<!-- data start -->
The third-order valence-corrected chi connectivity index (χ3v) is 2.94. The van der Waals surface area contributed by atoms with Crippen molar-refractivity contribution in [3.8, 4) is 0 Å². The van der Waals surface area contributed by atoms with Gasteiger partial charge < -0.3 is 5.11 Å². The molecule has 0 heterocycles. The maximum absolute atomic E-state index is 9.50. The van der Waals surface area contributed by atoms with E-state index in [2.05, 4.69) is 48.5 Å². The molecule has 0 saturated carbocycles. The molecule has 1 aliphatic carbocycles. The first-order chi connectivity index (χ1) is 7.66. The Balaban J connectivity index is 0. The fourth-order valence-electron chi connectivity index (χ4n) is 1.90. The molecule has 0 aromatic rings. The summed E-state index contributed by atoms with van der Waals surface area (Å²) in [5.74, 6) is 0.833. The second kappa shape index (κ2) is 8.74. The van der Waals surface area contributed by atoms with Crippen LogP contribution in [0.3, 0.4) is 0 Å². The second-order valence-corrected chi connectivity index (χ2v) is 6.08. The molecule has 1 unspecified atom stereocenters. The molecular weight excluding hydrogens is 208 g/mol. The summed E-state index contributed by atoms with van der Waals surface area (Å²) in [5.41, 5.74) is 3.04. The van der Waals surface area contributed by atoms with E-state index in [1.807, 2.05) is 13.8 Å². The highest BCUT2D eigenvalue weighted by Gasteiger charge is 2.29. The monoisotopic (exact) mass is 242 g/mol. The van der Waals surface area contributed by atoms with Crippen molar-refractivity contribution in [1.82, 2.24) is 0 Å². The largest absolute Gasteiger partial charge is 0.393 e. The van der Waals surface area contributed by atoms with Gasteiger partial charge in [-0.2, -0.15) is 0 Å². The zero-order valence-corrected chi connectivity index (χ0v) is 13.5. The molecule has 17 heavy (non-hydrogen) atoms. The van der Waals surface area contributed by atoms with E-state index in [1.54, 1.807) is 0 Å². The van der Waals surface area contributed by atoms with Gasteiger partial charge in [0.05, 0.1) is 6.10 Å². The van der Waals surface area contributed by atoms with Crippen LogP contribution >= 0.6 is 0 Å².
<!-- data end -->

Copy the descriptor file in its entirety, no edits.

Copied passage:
The third-order valence-corrected chi connectivity index (χ3v) is 2.94. The van der Waals surface area contributed by atoms with Crippen molar-refractivity contribution in [3.8, 4) is 0 Å². The van der Waals surface area contributed by atoms with Gasteiger partial charge < -0.3 is 5.11 Å². The molecule has 0 heterocycles. The maximum absolute atomic E-state index is 9.50. The van der Waals surface area contributed by atoms with E-state index in [2.05, 4.69) is 48.5 Å². The molecule has 0 saturated carbocycles. The molecule has 1 aliphatic carbocycles. The first-order chi connectivity index (χ1) is 7.66. The Balaban J connectivity index is 0. The fourth-order valence-electron chi connectivity index (χ4n) is 1.90. The molecule has 0 aromatic rings. The summed E-state index contributed by atoms with van der Waals surface area (Å²) in [5.74, 6) is 0.833. The second kappa shape index (κ2) is 8.74. The van der Waals surface area contributed by atoms with Crippen LogP contribution in [0.3, 0.4) is 0 Å². The second-order valence-corrected chi connectivity index (χ2v) is 6.08. The molecule has 1 unspecified atom stereocenters. The molecular weight excluding hydrogens is 208 g/mol. The summed E-state index contributed by atoms with van der Waals surface area (Å²) in [5.41, 5.74) is 3.04. The van der Waals surface area contributed by atoms with E-state index in [1.807, 2.05) is 13.8 Å². The highest BCUT2D eigenvalue weighted by Gasteiger charge is 2.29. The monoisotopic (exact) mass is 242 g/mol. The van der Waals surface area contributed by atoms with Crippen molar-refractivity contribution in [1.82, 2.24) is 0 Å². The largest absolute Gasteiger partial charge is 0.393 e. The van der Waals surface area contributed by atoms with Gasteiger partial charge in [-0.2, -0.15) is 0 Å². The zero-order valence-corrected chi connectivity index (χ0v) is 13.5. The molecule has 17 heavy (non-hydrogen) atoms. The van der Waals surface area contributed by atoms with E-state index in [1.54, 1.807) is 0 Å². The van der Waals surface area contributed by atoms with Gasteiger partial charge in [0.05, 0.1) is 6.10 Å². The van der Waals surface area contributed by atoms with Crippen LogP contribution >= 0.6 is 0 Å².